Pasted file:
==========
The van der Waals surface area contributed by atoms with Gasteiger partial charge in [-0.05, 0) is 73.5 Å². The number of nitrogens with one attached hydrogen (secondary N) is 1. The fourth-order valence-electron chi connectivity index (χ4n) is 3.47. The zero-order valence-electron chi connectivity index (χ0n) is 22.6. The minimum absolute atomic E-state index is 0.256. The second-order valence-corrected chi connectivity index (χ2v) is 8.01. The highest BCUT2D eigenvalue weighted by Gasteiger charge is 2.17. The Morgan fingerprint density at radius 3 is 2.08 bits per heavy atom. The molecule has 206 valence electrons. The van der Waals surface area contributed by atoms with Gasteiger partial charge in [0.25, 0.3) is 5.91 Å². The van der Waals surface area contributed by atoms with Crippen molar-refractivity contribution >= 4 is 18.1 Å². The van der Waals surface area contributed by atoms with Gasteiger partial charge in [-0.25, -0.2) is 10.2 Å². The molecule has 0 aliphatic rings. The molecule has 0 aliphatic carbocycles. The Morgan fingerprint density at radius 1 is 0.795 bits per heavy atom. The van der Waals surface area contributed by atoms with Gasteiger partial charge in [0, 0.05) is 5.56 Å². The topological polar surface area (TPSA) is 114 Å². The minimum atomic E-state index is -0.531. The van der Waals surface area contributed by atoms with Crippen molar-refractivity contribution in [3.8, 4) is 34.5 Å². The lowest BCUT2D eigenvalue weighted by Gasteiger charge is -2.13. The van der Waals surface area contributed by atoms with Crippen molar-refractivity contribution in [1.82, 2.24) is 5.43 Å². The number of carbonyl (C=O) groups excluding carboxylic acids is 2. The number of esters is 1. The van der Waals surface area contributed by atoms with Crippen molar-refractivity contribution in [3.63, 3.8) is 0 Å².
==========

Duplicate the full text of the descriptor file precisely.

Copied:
The van der Waals surface area contributed by atoms with Gasteiger partial charge in [-0.05, 0) is 73.5 Å². The number of nitrogens with one attached hydrogen (secondary N) is 1. The fourth-order valence-electron chi connectivity index (χ4n) is 3.47. The zero-order valence-electron chi connectivity index (χ0n) is 22.6. The minimum absolute atomic E-state index is 0.256. The second-order valence-corrected chi connectivity index (χ2v) is 8.01. The highest BCUT2D eigenvalue weighted by Gasteiger charge is 2.17. The Morgan fingerprint density at radius 3 is 2.08 bits per heavy atom. The molecule has 206 valence electrons. The van der Waals surface area contributed by atoms with Gasteiger partial charge in [0.25, 0.3) is 5.91 Å². The van der Waals surface area contributed by atoms with Crippen molar-refractivity contribution >= 4 is 18.1 Å². The van der Waals surface area contributed by atoms with Gasteiger partial charge in [-0.25, -0.2) is 10.2 Å². The molecule has 0 aliphatic rings. The molecule has 0 aliphatic carbocycles. The Morgan fingerprint density at radius 1 is 0.795 bits per heavy atom. The van der Waals surface area contributed by atoms with Gasteiger partial charge in [0, 0.05) is 5.56 Å². The topological polar surface area (TPSA) is 114 Å². The minimum atomic E-state index is -0.531. The van der Waals surface area contributed by atoms with Crippen molar-refractivity contribution in [3.8, 4) is 34.5 Å². The lowest BCUT2D eigenvalue weighted by Gasteiger charge is -2.13. The van der Waals surface area contributed by atoms with Crippen molar-refractivity contribution in [1.82, 2.24) is 5.43 Å². The number of carbonyl (C=O) groups excluding carboxylic acids is 2. The number of esters is 1. The van der Waals surface area contributed by atoms with Crippen molar-refractivity contribution in [3.63, 3.8) is 0 Å².